• The State of Things: Ballet Quad Cities

    Joedy Cook, founder and CEO of Ballet Quad Cities in Rock Island, discusses the company's operations during this period of social distancing. We spoke on Wednesday, March 25.

  • QCA Today: April 9, 2020

    This feature collects articles published online by Quad Cities-area media outlets and by CapitolFax.com and the state-politics sections of the Des Moines Register and the State Journal-Register.

  • “Liberated Voices/Changed Lives,” April 1 through September 7

    An original exhibition created specifically for the Davenport venue, the Putnam Museum & Science Center's Liberated Voices/Changed Lives will, from April 1 through September 7, celebrate the 100th anniversary of women's right to vote through displays, video presentations, and more, allowing visitors to travel back in time and investigate the roots of the women's-suffrage movement from the perspectives of local women and men from 1900 to 1920.

  • “Science + You,” April 8 through April 19

    Presented in conjunction with scientists at the global bio-pharmaceutical company AbbVie, the interactive children's exhibit Science + You enjoys a stay at Bettendorf's Family Museum April 8 through 19, demonstrating the role that science plays in keeping the body healthy through fun and fascinating scientific experiments and a child-sized laboratory appropriate for young visitors.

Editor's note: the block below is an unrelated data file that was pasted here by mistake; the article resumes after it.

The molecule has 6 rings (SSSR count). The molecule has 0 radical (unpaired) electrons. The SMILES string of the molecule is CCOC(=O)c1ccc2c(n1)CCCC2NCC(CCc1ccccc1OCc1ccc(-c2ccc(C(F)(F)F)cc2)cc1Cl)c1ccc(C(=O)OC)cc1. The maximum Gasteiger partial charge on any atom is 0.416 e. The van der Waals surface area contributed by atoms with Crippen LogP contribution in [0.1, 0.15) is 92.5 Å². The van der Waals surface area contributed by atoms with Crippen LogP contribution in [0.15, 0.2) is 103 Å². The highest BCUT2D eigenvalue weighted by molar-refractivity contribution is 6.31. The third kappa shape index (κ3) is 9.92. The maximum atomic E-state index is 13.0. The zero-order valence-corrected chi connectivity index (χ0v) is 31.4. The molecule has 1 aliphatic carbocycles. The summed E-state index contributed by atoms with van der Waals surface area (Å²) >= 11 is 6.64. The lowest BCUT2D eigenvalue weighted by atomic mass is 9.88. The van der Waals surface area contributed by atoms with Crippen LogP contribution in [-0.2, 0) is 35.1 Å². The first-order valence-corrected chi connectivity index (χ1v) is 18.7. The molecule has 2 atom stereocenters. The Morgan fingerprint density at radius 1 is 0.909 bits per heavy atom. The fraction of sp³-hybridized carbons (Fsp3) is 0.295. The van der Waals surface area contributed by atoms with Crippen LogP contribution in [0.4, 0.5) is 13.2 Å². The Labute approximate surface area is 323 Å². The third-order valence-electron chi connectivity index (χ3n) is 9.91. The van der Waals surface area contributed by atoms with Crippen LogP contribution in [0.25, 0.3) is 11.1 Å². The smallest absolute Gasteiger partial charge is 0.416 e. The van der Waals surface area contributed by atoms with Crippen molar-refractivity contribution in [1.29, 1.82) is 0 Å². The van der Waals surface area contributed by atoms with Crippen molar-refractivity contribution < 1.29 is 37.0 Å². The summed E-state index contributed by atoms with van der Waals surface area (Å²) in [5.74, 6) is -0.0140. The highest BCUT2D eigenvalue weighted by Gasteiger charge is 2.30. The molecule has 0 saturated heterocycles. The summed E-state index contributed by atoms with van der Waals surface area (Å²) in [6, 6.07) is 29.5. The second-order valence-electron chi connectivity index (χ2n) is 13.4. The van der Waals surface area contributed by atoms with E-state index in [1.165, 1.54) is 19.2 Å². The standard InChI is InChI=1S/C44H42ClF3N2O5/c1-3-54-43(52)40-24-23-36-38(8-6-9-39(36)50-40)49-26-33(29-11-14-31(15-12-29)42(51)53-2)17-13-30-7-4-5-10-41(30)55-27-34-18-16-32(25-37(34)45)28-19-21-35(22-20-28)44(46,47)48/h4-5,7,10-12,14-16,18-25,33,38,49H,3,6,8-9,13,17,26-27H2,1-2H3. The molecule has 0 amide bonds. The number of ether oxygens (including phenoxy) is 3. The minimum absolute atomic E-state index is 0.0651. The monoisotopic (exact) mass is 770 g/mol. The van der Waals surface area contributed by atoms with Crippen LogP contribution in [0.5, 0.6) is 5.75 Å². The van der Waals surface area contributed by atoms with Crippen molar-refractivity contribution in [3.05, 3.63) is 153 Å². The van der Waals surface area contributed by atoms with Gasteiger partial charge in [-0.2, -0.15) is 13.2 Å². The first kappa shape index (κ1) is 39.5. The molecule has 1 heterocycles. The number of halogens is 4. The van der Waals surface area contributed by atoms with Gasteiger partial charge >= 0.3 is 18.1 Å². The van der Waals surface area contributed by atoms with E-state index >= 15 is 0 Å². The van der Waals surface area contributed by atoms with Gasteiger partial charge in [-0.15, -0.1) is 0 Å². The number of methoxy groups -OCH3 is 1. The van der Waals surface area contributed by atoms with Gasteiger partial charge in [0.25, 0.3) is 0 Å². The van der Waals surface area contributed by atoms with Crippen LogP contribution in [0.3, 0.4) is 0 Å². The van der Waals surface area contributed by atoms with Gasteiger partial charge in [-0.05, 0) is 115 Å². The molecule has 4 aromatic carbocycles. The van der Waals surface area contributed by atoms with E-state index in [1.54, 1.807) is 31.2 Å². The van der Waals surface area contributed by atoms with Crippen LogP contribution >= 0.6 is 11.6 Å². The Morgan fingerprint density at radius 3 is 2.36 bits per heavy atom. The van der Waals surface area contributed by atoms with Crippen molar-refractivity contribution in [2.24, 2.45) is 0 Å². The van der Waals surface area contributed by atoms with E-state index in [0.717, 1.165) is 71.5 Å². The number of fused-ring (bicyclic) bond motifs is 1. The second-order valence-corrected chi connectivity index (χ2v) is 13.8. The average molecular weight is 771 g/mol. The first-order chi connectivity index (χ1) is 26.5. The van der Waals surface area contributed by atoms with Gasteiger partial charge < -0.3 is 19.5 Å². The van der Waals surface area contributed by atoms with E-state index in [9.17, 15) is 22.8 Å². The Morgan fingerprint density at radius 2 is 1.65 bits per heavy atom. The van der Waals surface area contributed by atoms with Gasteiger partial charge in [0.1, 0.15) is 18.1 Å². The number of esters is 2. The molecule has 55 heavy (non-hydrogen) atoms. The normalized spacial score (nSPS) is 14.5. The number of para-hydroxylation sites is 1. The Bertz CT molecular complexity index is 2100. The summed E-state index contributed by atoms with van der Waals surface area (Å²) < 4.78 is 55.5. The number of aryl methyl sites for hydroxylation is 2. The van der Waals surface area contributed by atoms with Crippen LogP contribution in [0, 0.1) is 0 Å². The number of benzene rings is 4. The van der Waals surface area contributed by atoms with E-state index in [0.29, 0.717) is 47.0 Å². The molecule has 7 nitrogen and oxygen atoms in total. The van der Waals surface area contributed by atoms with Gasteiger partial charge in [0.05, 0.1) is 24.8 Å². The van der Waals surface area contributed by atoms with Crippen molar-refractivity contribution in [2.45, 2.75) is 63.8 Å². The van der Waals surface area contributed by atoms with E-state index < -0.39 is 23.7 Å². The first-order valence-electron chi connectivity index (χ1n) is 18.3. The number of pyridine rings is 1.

• “Dancing with the Stars: Live!”, March 12

    Its enduring legacy including 28 seasons on ABC, 448 episodes, and the receiving of 16 Primetime Emmy Awards, the TV-competition smash Dancing with the Stars comes to Davenport's Adler Theatre on March 12 in a thrilling live show boasting nine professional dancers from the recently completed 28th season and a special guest in model Sailor Brinkley-Cook, the daughter of legendary supermodel Christie Brinkley.

  • Questioning the Potential New Normal Is Healthy

    Whenever single-topic messaging, such as COVID-19, is endlessly reported by corporate media to the exclusion of all other news, my reaction is to research legitimate controversies to media's 24/7 highly scripted narratives. After 27 years of providing such alternative analysis, why stop now?

  • Health Care Providers Granted Immunity from Civil Liability

    Without fanfare last week, Governor JB Pritzker issued a sweeping executive order (2020-19) granting many health-care providers immunity from civil liability during the COVID-19 crisis.